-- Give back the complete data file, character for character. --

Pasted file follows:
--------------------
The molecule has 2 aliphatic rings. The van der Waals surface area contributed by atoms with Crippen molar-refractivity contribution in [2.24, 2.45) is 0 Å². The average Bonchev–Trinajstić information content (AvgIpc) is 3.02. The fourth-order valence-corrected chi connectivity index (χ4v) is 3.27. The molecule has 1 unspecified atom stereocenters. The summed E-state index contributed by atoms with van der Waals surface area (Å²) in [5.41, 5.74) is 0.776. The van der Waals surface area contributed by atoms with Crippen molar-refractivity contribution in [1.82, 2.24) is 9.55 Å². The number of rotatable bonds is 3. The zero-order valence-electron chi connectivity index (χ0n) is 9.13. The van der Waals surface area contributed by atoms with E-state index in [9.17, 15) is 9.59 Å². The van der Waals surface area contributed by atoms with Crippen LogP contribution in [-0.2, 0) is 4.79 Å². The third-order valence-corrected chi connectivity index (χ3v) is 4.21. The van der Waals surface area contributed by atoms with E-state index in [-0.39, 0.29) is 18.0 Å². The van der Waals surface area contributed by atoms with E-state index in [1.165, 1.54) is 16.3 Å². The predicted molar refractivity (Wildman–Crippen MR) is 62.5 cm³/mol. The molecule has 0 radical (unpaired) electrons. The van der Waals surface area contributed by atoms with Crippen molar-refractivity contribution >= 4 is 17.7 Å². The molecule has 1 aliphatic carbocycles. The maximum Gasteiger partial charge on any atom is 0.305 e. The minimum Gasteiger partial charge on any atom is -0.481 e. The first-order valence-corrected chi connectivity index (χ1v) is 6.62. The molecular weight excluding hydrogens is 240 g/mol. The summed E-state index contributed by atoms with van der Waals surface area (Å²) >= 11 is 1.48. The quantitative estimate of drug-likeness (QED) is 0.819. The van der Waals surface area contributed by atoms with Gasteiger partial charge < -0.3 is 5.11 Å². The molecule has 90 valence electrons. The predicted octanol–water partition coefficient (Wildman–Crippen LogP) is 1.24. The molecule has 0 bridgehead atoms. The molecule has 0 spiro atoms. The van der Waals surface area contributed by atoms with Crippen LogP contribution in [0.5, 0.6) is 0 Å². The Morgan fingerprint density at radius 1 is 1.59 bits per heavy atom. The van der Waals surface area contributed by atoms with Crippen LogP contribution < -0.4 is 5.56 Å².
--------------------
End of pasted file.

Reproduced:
The molecule has 2 aliphatic rings. The van der Waals surface area contributed by atoms with Crippen molar-refractivity contribution in [2.24, 2.45) is 0 Å². The average Bonchev–Trinajstić information content (AvgIpc) is 3.02. The fourth-order valence-corrected chi connectivity index (χ4v) is 3.27. The molecule has 1 unspecified atom stereocenters. The summed E-state index contributed by atoms with van der Waals surface area (Å²) in [5.41, 5.74) is 0.776. The van der Waals surface area contributed by atoms with Crippen molar-refractivity contribution in [1.82, 2.24) is 9.55 Å². The number of rotatable bonds is 3. The zero-order valence-electron chi connectivity index (χ0n) is 9.13. The van der Waals surface area contributed by atoms with E-state index in [9.17, 15) is 9.59 Å². The van der Waals surface area contributed by atoms with Crippen LogP contribution in [-0.2, 0) is 4.79 Å². The third-order valence-corrected chi connectivity index (χ3v) is 4.21. The van der Waals surface area contributed by atoms with E-state index in [-0.39, 0.29) is 18.0 Å². The van der Waals surface area contributed by atoms with E-state index in [1.165, 1.54) is 16.3 Å². The predicted molar refractivity (Wildman–Crippen MR) is 62.5 cm³/mol. The molecule has 0 radical (unpaired) electrons. The van der Waals surface area contributed by atoms with Crippen molar-refractivity contribution >= 4 is 17.7 Å². The molecule has 1 aliphatic carbocycles. The maximum Gasteiger partial charge on any atom is 0.305 e. The minimum Gasteiger partial charge on any atom is -0.481 e. The first-order valence-corrected chi connectivity index (χ1v) is 6.62. The molecular weight excluding hydrogens is 240 g/mol. The summed E-state index contributed by atoms with van der Waals surface area (Å²) >= 11 is 1.48. The quantitative estimate of drug-likeness (QED) is 0.819. The van der Waals surface area contributed by atoms with Gasteiger partial charge < -0.3 is 5.11 Å². The molecule has 90 valence electrons. The predicted octanol–water partition coefficient (Wildman–Crippen LogP) is 1.24. The molecule has 0 bridgehead atoms. The molecule has 0 spiro atoms. The van der Waals surface area contributed by atoms with Crippen LogP contribution in [0.5, 0.6) is 0 Å². The Morgan fingerprint density at radius 1 is 1.59 bits per heavy atom. The van der Waals surface area contributed by atoms with Crippen LogP contribution < -0.4 is 5.56 Å².